I have done a lot of writing about the tenancy deposit protection scheme (TDPS) regulations and the problems they have thrown up. You can read them all of course by following the link to the tenancy agreements tag. But which ones are most worth reading? Here are ten suggestions:
This has to be my most popular post ever. It was written over a year ago and still shows up in my stats as one of the most visited posts. It has an amazing 58 comments – people kept asking questions which I answered, until eventually I felt it was getting silly and stopped. If you ask a question there now I won’t answer it, in fact it won’t even get allowed in now, as the post is officially closed. It is still worth reading though, not so much for the post itself but for the questions and comments which follow.
2. Complaints about the DPS
This is another popular one in the stats, probably because of its title. Many people do have problems, with all the tenancy deposit companies, and this post (and the posts linked from it) gives some guidance on what you should do. In particular there are a few comments on using the Arbitration Act to challenge unfair decisions (a suggestion made by barrister Francis Davey). This post also features the fabulous DPS tea cosy.
If you have a complaint against your TDPS, you should also read:
3. Complaints against the DPS – the governments response
This reproduces a letter sent to one of my clients, who wrote to the Department of Communities and Local Government with a complaint about a DPS arbitration. With thanks to my client (you know who you are) for letting me reproduce the letter.
4. Deposit protection avoidance
This is another popular one and looks at ways landlords can avoid using the tenancy deposit protection schemes. It should be read in conjunction with:
5. Advance rent = deposit?
This looks at a case which throws doubt on the legality of the practice of taking two months rent in advance instead of one month and a deposit. This course of action is not recommended by me now (although before this case I thought, along with many others, that it was acceptable).
6. Landlords out of pocket for deposits – DPS may best best after all
This is an important post as it explains why landlords may be vulnerable if their agent becomes insolvent and the tenancy deposit money is lost.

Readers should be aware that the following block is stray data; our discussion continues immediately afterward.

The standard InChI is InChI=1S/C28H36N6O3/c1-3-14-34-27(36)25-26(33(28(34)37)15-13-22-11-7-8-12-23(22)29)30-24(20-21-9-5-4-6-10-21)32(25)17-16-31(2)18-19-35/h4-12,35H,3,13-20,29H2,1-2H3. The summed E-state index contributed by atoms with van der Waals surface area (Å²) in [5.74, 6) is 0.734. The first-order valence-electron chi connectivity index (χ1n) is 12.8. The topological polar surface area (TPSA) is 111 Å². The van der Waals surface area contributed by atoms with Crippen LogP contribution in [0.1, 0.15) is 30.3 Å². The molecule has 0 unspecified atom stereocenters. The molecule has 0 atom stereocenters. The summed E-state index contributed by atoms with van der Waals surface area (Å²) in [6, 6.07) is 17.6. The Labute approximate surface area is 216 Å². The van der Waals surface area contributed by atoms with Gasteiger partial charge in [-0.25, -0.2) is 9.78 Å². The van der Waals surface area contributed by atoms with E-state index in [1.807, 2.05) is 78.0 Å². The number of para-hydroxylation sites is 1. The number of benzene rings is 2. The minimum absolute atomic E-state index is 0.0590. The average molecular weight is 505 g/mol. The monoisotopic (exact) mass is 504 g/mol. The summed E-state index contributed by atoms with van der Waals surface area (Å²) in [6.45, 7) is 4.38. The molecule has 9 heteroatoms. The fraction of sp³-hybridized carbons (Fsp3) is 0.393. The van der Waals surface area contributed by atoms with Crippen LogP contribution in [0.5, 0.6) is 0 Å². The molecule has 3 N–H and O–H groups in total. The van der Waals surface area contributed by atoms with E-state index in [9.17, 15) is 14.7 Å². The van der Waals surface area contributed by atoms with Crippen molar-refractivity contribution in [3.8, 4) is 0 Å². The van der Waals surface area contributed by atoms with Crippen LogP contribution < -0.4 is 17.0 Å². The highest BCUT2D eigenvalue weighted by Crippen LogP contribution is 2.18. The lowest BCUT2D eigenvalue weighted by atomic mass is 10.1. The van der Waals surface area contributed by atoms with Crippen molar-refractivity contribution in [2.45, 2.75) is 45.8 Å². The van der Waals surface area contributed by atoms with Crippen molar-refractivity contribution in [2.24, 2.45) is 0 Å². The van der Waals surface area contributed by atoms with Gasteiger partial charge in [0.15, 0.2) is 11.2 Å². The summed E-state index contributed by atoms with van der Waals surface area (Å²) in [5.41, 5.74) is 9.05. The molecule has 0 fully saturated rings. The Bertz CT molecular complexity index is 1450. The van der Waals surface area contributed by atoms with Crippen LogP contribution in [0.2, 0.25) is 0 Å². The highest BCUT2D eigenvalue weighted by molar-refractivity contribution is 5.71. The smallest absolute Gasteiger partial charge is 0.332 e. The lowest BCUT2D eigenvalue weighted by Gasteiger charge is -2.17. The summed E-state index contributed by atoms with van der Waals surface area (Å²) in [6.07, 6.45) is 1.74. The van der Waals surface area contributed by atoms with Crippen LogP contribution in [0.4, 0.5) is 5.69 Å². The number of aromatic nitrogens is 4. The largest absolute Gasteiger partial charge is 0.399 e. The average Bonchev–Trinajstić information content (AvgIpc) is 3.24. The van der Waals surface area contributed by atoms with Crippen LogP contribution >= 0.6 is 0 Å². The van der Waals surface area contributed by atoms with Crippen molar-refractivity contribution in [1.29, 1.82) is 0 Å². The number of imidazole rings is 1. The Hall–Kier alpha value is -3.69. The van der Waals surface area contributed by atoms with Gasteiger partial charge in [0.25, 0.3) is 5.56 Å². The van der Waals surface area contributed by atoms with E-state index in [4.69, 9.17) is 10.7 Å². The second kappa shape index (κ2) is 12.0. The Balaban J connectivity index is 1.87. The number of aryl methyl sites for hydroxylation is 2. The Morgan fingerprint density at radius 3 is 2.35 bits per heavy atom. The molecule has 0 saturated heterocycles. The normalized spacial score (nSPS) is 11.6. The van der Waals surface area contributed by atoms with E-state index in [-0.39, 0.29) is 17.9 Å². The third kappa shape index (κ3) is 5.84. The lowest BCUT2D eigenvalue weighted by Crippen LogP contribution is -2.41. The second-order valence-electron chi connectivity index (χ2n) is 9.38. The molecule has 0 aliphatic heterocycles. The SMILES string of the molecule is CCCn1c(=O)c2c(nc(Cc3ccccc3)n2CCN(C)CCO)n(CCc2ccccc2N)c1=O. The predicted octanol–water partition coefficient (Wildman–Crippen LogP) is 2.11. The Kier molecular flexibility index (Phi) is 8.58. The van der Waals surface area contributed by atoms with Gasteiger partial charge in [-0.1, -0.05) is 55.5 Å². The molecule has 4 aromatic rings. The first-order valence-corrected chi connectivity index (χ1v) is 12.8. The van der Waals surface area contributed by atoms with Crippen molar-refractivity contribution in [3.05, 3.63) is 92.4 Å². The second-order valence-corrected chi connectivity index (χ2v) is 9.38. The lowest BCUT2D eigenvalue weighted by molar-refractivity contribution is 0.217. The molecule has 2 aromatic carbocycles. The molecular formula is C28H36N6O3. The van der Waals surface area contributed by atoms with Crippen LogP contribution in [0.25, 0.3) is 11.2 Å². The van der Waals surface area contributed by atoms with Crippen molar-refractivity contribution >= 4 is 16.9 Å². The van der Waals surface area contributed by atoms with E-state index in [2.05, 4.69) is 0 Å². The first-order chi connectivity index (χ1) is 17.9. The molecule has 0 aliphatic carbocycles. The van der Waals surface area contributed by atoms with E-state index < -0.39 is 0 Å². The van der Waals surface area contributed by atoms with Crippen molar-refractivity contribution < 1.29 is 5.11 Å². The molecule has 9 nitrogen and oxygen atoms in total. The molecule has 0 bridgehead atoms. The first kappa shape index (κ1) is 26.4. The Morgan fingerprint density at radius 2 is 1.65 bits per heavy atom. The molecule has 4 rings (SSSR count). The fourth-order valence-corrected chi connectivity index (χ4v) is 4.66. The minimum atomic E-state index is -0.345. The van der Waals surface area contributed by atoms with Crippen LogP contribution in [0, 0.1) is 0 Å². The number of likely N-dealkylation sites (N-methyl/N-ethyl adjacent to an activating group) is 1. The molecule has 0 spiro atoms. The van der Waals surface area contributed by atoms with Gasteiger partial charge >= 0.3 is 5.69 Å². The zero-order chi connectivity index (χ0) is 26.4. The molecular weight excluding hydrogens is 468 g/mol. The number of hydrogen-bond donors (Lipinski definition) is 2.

7. Tenancy deposits with student lets
This is a helpful post for landlords with students, as it looks at what you should do if you have lots of tenants and guarantors signing at different times, before the start of the tenancy. With thanks to Roger for providing the information.
8. Four more cases on possession proceedings
There are many case reports on the Landlord Law Blog on tenancy deposits, but this post looks at four (although one is on licensing), and gives a useful overview of the relationship between the TDPS rules and possession proceedings. If you are interested in case law, you should also follow the link to read about the Sheffield case, one of the very few cases which have been appealed (although sadly, not to the Court of Appeal).
9. New tenancy deposit case – deposit paid before 7 April 2007
This considers a useful case (albeit, as with all of them, a county court decision) as it goes to prove what we lawyers have always thought. Ie that deposits paid before 7 April 2007 where the tenancy is renewed, are caught by the regulations.
10. Tenancy Deposit muddle
Finally, this is an example of the byzantine complexity of the TDPS rules, and how new interpretations are always springing up to ambush us, after we thought we had got a grip on them. With thanks to Alan who drew the forum post mentioned, to my attention.
So there you are. Ten posts (plus linked posts). These will give you a flavour of this, surprisingly complex, subject. If you want more, you will find them all here.